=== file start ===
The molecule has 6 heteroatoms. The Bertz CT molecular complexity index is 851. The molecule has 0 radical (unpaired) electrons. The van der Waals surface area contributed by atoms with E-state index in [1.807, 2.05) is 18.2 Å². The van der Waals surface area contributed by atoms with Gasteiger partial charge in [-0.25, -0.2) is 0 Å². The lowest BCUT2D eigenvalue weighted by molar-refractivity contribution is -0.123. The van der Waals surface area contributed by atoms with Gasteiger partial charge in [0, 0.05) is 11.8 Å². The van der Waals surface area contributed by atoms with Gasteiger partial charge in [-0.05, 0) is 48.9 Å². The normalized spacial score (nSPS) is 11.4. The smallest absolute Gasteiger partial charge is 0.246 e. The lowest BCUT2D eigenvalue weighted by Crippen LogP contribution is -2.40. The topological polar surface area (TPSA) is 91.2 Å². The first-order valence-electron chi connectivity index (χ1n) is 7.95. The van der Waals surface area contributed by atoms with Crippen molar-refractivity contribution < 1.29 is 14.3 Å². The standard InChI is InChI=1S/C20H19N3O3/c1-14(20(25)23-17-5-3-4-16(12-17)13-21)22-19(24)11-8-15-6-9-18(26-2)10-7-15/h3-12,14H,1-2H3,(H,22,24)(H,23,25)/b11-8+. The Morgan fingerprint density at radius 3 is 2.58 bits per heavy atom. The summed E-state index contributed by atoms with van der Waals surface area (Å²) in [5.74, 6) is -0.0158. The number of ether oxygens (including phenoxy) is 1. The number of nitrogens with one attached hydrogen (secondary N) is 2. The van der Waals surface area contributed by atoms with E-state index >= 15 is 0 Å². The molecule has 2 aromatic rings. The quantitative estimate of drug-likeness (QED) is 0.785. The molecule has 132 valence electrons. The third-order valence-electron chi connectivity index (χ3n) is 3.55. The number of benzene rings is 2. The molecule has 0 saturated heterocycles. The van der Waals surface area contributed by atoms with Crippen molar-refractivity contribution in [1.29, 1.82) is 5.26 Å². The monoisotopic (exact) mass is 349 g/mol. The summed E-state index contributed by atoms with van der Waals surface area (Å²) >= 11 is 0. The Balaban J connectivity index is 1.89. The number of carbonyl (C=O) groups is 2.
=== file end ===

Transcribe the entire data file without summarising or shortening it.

The molecule has 6 heteroatoms. The Bertz CT molecular complexity index is 851. The molecule has 0 radical (unpaired) electrons. The van der Waals surface area contributed by atoms with E-state index in [1.807, 2.05) is 18.2 Å². The van der Waals surface area contributed by atoms with Gasteiger partial charge in [-0.25, -0.2) is 0 Å². The lowest BCUT2D eigenvalue weighted by molar-refractivity contribution is -0.123. The van der Waals surface area contributed by atoms with Gasteiger partial charge in [0, 0.05) is 11.8 Å². The van der Waals surface area contributed by atoms with Gasteiger partial charge in [-0.05, 0) is 48.9 Å². The normalized spacial score (nSPS) is 11.4. The smallest absolute Gasteiger partial charge is 0.246 e. The lowest BCUT2D eigenvalue weighted by Crippen LogP contribution is -2.40. The topological polar surface area (TPSA) is 91.2 Å². The first-order valence-electron chi connectivity index (χ1n) is 7.95. The van der Waals surface area contributed by atoms with Crippen molar-refractivity contribution < 1.29 is 14.3 Å². The standard InChI is InChI=1S/C20H19N3O3/c1-14(20(25)23-17-5-3-4-16(12-17)13-21)22-19(24)11-8-15-6-9-18(26-2)10-7-15/h3-12,14H,1-2H3,(H,22,24)(H,23,25)/b11-8+. The Morgan fingerprint density at radius 3 is 2.58 bits per heavy atom. The summed E-state index contributed by atoms with van der Waals surface area (Å²) in [5.74, 6) is -0.0158. The number of ether oxygens (including phenoxy) is 1. The number of nitrogens with one attached hydrogen (secondary N) is 2. The van der Waals surface area contributed by atoms with E-state index >= 15 is 0 Å². The molecule has 2 aromatic rings. The quantitative estimate of drug-likeness (QED) is 0.785. The molecule has 132 valence electrons. The third-order valence-electron chi connectivity index (χ3n) is 3.55. The number of benzene rings is 2. The molecule has 0 saturated heterocycles. The van der Waals surface area contributed by atoms with Crippen molar-refractivity contribution in [1.29, 1.82) is 5.26 Å². The monoisotopic (exact) mass is 349 g/mol. The summed E-state index contributed by atoms with van der Waals surface area (Å²) >= 11 is 0. The Balaban J connectivity index is 1.89. The number of carbonyl (C=O) groups is 2.